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Ruby On Rails: Making Your First Dynamic Site


In our last article we learned how to create a static web page with Rails and learned all about the workings of the grand Model-View-Controller architecture. In this article I am going to teach you how to create dynamic pages using Rails as your framework.

Author Info:
By: James Payne
Rating: 5 stars5 stars5 stars5 stars5 stars / 12
May 05, 2008
TABLE OF CONTENTS:
  1. · Ruby On Rails: Making Your First Dynamic Site
  2. · Viewing Your Page
  3. · Creating Two Views and Choosing Between Them
  4. · Choosing Which View to View

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Ruby On Rails: Making Your First Dynamic Site
(Page 1 of 4 )

Making Our View Look Like a Mathematical Genius

We learned in the last article to create .rhtml files. These files allow you to embed Ruby code inside of them, and run the code prior to sending the file to the browser, using Embedded Ruby, or Erb. When we write Ruby code into our pages, we use the <% and %> tags, as shown in the example below:


<html>

<body>

<h1>Some math to calculate your enormity<h1>

<p>We will use two numbers: The first represents your physical weight, while the second represents your implied weight, which is determined by your effect on gravity</p>

<% 4000 * 9000000 %>

</body>

</html>

The above sample displays some text:

Some math to calculate your enormity

We will use two numbers: The first represents your physical weight, while the second represents your implied weight, which is determined by your effect on gravity

You will note that the math portion was not displayed. In order to display the result of our math, we would have to modify our tag a little, as shown here:


<html>

<body>

<h1>Some math to calculate your enormity<h1>

<p>We will use two numbers: The first represents your physical weight, while the second represents your implied weight, which is determined by your effect on gravity</p>

<%= 4000 * 9000000 %>

</body>

</html>

You can also mix up your HTML and Ruby, like so:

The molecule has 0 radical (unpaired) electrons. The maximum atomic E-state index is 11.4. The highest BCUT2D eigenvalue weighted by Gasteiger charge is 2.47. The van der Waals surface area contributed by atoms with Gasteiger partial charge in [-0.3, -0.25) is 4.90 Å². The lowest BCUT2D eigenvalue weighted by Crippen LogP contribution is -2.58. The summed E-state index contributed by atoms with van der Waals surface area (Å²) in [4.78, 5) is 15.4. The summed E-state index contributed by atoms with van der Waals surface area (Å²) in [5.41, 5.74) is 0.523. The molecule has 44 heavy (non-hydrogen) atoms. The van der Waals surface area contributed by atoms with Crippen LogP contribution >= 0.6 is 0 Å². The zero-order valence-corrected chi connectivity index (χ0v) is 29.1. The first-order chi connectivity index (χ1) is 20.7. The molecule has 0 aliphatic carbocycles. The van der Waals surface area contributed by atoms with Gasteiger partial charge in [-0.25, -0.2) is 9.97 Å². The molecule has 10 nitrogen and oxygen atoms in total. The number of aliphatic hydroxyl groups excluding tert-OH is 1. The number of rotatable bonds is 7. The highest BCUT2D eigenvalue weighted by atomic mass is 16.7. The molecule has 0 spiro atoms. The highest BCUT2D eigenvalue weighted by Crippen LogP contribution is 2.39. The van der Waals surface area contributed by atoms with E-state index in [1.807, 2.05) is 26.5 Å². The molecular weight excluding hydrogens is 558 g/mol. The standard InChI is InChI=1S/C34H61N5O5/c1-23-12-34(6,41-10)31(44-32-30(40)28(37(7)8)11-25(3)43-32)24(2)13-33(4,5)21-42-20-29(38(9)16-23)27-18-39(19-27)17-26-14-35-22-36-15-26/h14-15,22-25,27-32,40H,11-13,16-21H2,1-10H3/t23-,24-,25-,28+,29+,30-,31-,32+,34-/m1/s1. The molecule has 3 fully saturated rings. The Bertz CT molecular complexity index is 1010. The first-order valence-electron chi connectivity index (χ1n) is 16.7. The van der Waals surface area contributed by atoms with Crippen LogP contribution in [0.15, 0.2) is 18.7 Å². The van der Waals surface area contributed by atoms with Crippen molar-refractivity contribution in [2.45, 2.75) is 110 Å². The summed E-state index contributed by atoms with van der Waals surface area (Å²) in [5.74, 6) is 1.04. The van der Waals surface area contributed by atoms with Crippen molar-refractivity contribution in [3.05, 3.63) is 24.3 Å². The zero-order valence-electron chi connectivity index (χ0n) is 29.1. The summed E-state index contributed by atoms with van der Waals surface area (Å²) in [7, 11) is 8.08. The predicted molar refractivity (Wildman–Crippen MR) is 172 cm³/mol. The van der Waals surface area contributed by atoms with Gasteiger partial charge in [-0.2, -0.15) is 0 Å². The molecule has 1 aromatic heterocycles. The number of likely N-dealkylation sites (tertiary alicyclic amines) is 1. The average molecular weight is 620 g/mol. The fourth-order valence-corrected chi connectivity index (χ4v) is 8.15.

<html>

<body>

<h1>Some math to calculate your enormity<h1>

<p>We will use two numbers: The first represents your physical weight, while the second represents your implied weight, which is determined by your effect on gravity</p>

Your weight in pounds: <%= 4000 * 9000000 %>

</body>

</html>

So let's create a page from start to finish to display your enormous weight.

We start off by going to our Ruby directory and creating a new application called fatty, then switch to the fatty directory and create our controller named Weight, action, and view. Type the following into your prompt:


>rails fatty

>cd fatty

>ruby script/generate controller Weight

Now that we have created our framework and our controller, we are going to edit the weight.rb file and add an action named enormous to it. Open up the weight.rb file and modify the code so it reads in the following manner:


class WeightController < ApplicationController

def enormous

end

end

Finally, we will create our view to display our wondrous mathematical abilities. Open a notepad file and type in the following:


<html>

<body>

<h1>Some math to calculate your enormity<h1>

<p>We will use two numbers: The first represents your physical weight, while the second represents your implied weight, which is determined by your effect on gravity</p>

Your weight in pounds: <%= 4000 * 9000000 %>

</body>

</html>

Save the file as enormous.rhtml in the directory C:rubyfattyappviews.


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